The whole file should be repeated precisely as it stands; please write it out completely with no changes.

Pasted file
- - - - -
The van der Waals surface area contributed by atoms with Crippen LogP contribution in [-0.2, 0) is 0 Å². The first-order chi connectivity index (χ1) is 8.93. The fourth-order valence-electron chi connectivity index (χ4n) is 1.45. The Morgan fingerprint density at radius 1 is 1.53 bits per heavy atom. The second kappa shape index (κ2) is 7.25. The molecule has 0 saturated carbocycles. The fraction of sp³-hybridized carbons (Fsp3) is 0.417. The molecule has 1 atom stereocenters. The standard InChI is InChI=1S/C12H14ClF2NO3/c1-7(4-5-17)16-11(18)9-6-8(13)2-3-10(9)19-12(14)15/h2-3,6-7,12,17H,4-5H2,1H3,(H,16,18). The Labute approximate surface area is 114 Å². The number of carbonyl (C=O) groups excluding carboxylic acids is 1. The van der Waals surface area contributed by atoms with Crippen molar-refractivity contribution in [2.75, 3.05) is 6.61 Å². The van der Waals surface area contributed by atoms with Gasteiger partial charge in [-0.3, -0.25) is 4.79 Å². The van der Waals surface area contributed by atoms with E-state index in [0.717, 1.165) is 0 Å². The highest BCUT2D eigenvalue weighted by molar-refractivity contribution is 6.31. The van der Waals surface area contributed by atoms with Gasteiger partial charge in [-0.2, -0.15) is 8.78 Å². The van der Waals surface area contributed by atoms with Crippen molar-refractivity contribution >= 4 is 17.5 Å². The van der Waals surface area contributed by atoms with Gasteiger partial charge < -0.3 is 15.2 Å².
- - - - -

The van der Waals surface area contributed by atoms with Crippen LogP contribution in [-0.2, 0) is 0 Å². The first-order chi connectivity index (χ1) is 8.93. The fourth-order valence-electron chi connectivity index (χ4n) is 1.45. The Morgan fingerprint density at radius 1 is 1.53 bits per heavy atom. The second kappa shape index (κ2) is 7.25. The molecule has 0 saturated carbocycles. The fraction of sp³-hybridized carbons (Fsp3) is 0.417. The molecule has 1 atom stereocenters. The standard InChI is InChI=1S/C12H14ClF2NO3/c1-7(4-5-17)16-11(18)9-6-8(13)2-3-10(9)19-12(14)15/h2-3,6-7,12,17H,4-5H2,1H3,(H,16,18). The Labute approximate surface area is 114 Å². The number of carbonyl (C=O) groups excluding carboxylic acids is 1. The van der Waals surface area contributed by atoms with Crippen molar-refractivity contribution in [2.75, 3.05) is 6.61 Å². The van der Waals surface area contributed by atoms with Gasteiger partial charge in [-0.3, -0.25) is 4.79 Å². The van der Waals surface area contributed by atoms with E-state index in [0.717, 1.165) is 0 Å². The highest BCUT2D eigenvalue weighted by molar-refractivity contribution is 6.31. The van der Waals surface area contributed by atoms with Gasteiger partial charge in [-0.2, -0.15) is 8.78 Å². The van der Waals surface area contributed by atoms with Crippen molar-refractivity contribution >= 4 is 17.5 Å². The van der Waals surface area contributed by atoms with Gasteiger partial charge < -0.3 is 15.2 Å².